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Hu Shih Distinguished Lecture

The Annual Hu Shih Distinguished Lecture 2020-2021 

Professor Meir Shahar stands in front of the sea in Israel.

Meir Shahar, History, Tel Aviv University presented this year's Annual Hu Shih Distinguished lecture titled, Chinese Animal Gods. Friday, October 16. Particular attention was given to the theological standing of animals as reflected in their tutelary divinities' cults.  In some cases, the animal itself was regarded as a deity who sacrificed himself for humanity’s sake.  Chinese Buddhist scriptures described the ox as a bodhisattva who out of pity for the toiling peasant chose to be incarnated as his beast of burden.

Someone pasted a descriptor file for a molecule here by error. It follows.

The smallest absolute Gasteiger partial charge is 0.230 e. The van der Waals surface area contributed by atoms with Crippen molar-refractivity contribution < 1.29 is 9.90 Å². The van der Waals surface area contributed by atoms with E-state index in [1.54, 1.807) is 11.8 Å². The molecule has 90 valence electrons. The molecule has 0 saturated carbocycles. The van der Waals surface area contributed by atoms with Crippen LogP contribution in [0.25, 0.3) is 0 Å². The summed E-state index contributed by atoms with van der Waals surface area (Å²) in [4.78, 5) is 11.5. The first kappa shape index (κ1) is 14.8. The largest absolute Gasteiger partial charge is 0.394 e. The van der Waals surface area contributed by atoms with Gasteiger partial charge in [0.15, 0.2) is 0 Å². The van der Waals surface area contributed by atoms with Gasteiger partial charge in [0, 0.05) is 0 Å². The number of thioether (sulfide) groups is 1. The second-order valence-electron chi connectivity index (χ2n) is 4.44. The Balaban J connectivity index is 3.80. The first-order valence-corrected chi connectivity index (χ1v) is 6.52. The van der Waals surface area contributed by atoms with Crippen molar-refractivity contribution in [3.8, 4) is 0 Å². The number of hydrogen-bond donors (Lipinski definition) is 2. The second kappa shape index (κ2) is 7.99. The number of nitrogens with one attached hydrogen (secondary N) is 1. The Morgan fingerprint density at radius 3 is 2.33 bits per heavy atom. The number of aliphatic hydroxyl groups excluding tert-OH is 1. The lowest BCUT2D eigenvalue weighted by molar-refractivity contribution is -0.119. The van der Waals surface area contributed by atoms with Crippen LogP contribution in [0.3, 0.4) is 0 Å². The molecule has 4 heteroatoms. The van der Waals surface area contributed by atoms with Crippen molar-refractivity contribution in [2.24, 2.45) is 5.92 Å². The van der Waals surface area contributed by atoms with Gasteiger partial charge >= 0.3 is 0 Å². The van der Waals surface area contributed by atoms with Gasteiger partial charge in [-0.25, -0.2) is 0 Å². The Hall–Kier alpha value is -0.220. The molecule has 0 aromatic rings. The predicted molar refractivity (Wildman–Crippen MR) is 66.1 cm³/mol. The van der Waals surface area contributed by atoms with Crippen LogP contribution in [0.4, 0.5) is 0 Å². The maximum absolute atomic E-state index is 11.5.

History and Background

Hu Shih

On the 100th anniversary of the world-changing philosopher and statesman’s graduation from Cornell, EAP initiated an annual distinguished lecture in honor of Hu Shih. Leading scholars of Chinese and East Asian studies are invited to give a lecture on critical issues in their field of research. These lectures are archived as a resource for the Cornell community and beyond.

Hu Shih, the Greatest Cornellian 

Sherman Cochran, the Hu Shih Professor of Chinese History, emeritus, presented the Cornell Contemporary China Initiative's inaugural lecture on November 20, 2015, making the case for Hu Shih '14, as the "greatest Cornellian." Cochran framed his lecture as a comparison between Shih and other Cornell graduates: Supreme Court Justice Ruth Bader Ginsburg '54, novelist Thomas Pynchon '59, and professional football player and actor Ed Marinaro '72. Read more about the event.